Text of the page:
The EFF is leading an effort to ensure computer APIs are not copyright eligible. When I read the post on Slashdot, I thought it was a good idea. As I read the notice on the EFF’s website, I realized, there are substantive ideas behind the effort. It seems that 77 computer scientists, many of which are leading thinkers in the field of computers, are collectively saying that copyrighting computer API is not a good idea.
Several parties are involved in the matter and I have absolutely nothing to say about that because what is important is the concept itself. The question is, should computer API be copyrighted, patented, etc.? Let’s look at the related questions. The questions related to this in terms of societal imperatives is centrally pertinent. During my thinking on this, I realized 3 questions to explore related to this issue.
Questions Related to Should Computer API be Copyrighted
Several questions in this matter are universal concerns in terms of creation. They form the elements that determine how important the main question is and what the answer might be. Those questions are:
- What does the creator of a work, expect of their work?
- What is the value, if any, owed to the creator of a work when they share that work?
- When a creator discloses work, do they control the work?
None of us can reasonably say as to the extent of value a person places on their work. What we can say is that computer based works of a functional nature requires a level of effort that implies purpose in the work’s creation. The author of a computer based work, namely, computer software or hardware, has a purpose to the work. Some computer software not publicly disclosed in any form may have been created for purposes of exploratory research or self-fulfilling activity. We can observe, however, most works disclosed publicly, particularly in the medium of publications (technical literature for example those that teach use of an API) and most especially the Internet are expected to be shared and used fully by those granted access to those works. Access, once granted, cannot practically be revoked nor qualified due to the nature of the exchange and usage medium. A reasonable expectation, is that the transparent nature of computer networks and computer storage (volatile and persistent) warrants an inherent expectation that information openly shared is made available without qualification except as to limit more restrictive qualification. It means that information residing in a naturally none-encrypted state, once shared in that state by the author(s), past or present, becomes integrated in the wider body of work in the public domain.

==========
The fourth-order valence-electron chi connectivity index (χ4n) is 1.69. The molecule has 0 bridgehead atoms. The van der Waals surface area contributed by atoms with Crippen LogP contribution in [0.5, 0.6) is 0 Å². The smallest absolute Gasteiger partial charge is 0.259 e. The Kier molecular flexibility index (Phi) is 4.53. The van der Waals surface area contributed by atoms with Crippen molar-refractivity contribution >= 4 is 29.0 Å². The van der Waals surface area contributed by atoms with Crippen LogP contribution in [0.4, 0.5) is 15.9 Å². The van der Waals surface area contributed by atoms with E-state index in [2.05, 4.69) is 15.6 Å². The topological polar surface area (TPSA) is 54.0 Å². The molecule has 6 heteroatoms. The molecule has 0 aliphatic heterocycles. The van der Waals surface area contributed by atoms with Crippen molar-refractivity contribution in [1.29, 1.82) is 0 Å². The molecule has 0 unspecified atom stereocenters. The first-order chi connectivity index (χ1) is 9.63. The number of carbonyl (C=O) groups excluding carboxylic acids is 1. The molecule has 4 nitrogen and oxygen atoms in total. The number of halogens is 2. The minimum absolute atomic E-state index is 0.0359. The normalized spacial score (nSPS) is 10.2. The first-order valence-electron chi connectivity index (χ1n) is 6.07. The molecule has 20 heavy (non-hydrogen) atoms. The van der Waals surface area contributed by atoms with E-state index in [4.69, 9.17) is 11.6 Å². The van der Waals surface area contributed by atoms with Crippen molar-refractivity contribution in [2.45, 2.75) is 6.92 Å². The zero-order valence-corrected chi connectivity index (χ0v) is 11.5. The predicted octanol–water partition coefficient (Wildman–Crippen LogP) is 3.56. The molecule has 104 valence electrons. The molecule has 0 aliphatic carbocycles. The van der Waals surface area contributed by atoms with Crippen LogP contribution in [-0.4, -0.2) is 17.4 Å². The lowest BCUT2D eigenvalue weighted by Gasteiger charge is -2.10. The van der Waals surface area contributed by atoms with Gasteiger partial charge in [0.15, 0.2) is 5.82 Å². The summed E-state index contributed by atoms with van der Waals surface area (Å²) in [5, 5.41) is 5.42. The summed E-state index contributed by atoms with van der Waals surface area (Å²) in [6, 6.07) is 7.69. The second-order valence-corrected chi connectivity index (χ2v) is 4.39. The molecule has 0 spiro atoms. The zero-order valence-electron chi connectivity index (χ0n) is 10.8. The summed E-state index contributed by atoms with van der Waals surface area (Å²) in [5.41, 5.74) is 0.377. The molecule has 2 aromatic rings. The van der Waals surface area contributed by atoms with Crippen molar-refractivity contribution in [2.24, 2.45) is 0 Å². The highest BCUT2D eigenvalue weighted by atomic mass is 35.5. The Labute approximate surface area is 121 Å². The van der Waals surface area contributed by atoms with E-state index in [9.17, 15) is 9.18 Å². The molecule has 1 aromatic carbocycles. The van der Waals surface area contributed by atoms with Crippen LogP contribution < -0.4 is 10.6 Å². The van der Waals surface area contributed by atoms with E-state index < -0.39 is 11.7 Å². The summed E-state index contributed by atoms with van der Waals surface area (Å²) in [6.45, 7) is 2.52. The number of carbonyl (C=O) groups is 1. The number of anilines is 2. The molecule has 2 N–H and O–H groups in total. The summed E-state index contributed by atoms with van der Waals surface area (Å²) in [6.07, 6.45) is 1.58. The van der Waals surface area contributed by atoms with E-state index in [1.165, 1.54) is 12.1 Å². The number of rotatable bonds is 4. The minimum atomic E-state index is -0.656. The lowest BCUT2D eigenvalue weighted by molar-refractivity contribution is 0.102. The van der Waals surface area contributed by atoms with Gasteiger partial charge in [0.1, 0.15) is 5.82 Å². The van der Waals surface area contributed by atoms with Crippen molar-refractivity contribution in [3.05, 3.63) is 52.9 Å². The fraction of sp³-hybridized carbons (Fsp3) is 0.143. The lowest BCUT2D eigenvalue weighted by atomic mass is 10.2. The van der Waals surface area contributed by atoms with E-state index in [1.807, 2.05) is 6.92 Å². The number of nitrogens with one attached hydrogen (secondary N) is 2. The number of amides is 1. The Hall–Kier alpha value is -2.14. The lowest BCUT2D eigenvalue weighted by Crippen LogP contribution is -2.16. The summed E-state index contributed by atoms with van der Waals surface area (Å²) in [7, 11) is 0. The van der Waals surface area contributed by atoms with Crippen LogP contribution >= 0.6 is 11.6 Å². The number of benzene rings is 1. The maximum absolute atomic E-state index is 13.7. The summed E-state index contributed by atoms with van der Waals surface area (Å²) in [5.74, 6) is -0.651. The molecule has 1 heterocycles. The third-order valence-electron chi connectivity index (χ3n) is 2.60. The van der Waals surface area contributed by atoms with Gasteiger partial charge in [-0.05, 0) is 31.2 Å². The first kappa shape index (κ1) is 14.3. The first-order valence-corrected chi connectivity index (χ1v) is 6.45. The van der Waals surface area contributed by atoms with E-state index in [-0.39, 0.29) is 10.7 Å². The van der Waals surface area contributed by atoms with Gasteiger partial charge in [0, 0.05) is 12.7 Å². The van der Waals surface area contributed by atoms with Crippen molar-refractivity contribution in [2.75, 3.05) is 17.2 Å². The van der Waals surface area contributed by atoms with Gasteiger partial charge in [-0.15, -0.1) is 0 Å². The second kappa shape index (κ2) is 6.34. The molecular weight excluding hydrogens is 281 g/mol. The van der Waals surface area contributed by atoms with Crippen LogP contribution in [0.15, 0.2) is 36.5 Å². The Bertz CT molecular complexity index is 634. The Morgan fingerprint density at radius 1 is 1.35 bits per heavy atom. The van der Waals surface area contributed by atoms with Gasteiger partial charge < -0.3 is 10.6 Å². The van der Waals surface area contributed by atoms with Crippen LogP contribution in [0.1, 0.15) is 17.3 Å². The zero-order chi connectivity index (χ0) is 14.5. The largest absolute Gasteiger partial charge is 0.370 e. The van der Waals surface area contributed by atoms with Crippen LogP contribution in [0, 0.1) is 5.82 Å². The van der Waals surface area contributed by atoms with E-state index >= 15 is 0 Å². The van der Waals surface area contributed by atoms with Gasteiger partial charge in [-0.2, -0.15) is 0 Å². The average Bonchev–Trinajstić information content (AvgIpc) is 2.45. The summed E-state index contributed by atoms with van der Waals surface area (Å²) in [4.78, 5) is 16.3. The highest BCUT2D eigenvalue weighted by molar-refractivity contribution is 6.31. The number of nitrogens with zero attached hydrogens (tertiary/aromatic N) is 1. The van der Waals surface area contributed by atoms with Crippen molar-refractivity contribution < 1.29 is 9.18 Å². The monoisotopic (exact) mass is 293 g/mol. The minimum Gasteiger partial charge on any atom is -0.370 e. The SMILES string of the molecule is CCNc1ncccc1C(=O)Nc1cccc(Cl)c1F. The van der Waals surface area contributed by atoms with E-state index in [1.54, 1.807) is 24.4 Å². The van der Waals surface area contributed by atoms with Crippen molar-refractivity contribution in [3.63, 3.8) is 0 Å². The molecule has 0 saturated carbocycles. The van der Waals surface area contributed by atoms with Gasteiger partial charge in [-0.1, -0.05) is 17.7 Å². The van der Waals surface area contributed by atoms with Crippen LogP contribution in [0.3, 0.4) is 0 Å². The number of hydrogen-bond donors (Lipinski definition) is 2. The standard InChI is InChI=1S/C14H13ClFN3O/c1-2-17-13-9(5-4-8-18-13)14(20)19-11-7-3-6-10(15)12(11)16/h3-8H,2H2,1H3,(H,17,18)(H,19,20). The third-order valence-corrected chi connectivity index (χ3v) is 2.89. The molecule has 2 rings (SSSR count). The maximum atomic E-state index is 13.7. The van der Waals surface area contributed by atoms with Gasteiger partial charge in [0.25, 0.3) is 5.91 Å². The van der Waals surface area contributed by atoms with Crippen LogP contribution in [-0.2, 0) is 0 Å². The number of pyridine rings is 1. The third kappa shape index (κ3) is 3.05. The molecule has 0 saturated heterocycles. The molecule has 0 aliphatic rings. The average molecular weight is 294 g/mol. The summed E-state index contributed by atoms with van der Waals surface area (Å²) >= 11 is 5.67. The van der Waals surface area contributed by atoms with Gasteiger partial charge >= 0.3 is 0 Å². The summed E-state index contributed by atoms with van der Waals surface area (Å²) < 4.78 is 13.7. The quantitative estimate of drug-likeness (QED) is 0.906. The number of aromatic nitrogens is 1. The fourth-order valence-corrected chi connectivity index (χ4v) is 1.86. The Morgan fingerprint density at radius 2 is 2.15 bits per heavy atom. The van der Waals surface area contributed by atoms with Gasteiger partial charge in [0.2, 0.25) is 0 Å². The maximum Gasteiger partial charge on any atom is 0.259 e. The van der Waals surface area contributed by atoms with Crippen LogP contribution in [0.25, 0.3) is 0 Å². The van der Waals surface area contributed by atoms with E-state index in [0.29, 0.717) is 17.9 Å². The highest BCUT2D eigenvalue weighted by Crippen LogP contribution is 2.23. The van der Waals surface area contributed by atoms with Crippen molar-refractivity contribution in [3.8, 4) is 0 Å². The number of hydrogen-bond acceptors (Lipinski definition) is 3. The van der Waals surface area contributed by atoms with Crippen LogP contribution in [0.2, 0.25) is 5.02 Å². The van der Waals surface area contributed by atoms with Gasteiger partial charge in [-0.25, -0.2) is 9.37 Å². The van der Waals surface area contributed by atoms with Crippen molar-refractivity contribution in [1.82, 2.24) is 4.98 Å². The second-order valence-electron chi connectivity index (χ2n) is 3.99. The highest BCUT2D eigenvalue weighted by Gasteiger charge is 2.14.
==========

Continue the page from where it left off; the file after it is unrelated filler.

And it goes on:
All work has value and the nature of exchange determines the magnitude of value as perceived by the parties in an exchange. Value does not have to be based or defined by financial currency. It can be something else altogether. Privately, the value that the author of a work derives from work not publicly disclosed is manifold and is usually conceptual, or self-gratifying, or otherwise personally utilitarian. Work shared publicly in terms of computer based software does deserve just a single measure of value. Attribution. The value of work in a medium of disclosure (namely the Web) means that the value owed to the author is to attribute the origination of that work to the appropriate author. This though is not critical enough to serve as the basis for financial remuneration when those disclosing have disclosed to a general audience implied in their choice of distribution medium (say the Web). The arguments for financial remuneration would center on scarcity which does not apply largely to works described in this context, ever presented in an unfettered distribution medium. Instead, those who create a work should derive perpetual recognition of their role. More specifically, it may be worth considering the support model for software as a basis for remuneration.